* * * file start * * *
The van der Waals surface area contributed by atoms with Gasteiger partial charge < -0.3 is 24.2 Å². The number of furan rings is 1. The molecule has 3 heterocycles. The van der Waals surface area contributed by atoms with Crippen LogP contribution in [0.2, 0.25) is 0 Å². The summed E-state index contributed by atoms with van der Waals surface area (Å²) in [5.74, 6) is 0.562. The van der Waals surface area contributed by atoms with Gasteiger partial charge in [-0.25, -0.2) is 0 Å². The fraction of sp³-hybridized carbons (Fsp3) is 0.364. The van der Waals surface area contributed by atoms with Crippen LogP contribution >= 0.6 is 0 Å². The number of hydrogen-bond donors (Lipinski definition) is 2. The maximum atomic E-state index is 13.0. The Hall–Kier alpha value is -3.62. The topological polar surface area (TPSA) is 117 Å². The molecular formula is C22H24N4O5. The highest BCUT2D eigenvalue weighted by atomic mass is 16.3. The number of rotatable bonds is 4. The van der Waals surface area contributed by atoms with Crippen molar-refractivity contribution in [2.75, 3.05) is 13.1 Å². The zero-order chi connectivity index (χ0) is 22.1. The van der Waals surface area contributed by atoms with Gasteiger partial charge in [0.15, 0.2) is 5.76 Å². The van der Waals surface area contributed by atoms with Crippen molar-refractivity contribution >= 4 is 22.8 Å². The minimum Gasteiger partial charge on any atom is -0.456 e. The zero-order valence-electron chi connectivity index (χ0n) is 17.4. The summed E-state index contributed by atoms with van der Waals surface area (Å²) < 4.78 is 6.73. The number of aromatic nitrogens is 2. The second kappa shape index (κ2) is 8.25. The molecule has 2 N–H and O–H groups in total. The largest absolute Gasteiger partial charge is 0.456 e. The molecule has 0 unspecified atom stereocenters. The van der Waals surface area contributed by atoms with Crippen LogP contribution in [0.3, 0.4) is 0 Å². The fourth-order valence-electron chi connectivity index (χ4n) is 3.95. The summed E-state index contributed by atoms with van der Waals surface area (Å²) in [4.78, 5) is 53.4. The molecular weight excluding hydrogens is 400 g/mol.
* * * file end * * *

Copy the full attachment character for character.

The van der Waals surface area contributed by atoms with Gasteiger partial charge < -0.3 is 24.2 Å². The number of furan rings is 1. The molecule has 3 heterocycles. The van der Waals surface area contributed by atoms with Crippen LogP contribution in [0.2, 0.25) is 0 Å². The summed E-state index contributed by atoms with van der Waals surface area (Å²) in [5.74, 6) is 0.562. The van der Waals surface area contributed by atoms with Gasteiger partial charge in [-0.25, -0.2) is 0 Å². The fraction of sp³-hybridized carbons (Fsp3) is 0.364. The van der Waals surface area contributed by atoms with Crippen LogP contribution >= 0.6 is 0 Å². The number of hydrogen-bond donors (Lipinski definition) is 2. The maximum atomic E-state index is 13.0. The Hall–Kier alpha value is -3.62. The topological polar surface area (TPSA) is 117 Å². The molecular formula is C22H24N4O5. The highest BCUT2D eigenvalue weighted by atomic mass is 16.3. The number of rotatable bonds is 4. The van der Waals surface area contributed by atoms with Crippen molar-refractivity contribution in [2.75, 3.05) is 13.1 Å². The zero-order chi connectivity index (χ0) is 22.1. The van der Waals surface area contributed by atoms with Gasteiger partial charge in [0.15, 0.2) is 5.76 Å². The van der Waals surface area contributed by atoms with Crippen molar-refractivity contribution >= 4 is 22.8 Å². The minimum Gasteiger partial charge on any atom is -0.456 e. The zero-order valence-electron chi connectivity index (χ0n) is 17.4. The summed E-state index contributed by atoms with van der Waals surface area (Å²) < 4.78 is 6.73. The number of aromatic nitrogens is 2. The second kappa shape index (κ2) is 8.25. The molecule has 2 N–H and O–H groups in total. The largest absolute Gasteiger partial charge is 0.456 e. The molecule has 0 unspecified atom stereocenters. The van der Waals surface area contributed by atoms with Crippen LogP contribution in [0.3, 0.4) is 0 Å². The fourth-order valence-electron chi connectivity index (χ4n) is 3.95. The summed E-state index contributed by atoms with van der Waals surface area (Å²) in [4.78, 5) is 53.4. The molecular weight excluding hydrogens is 400 g/mol.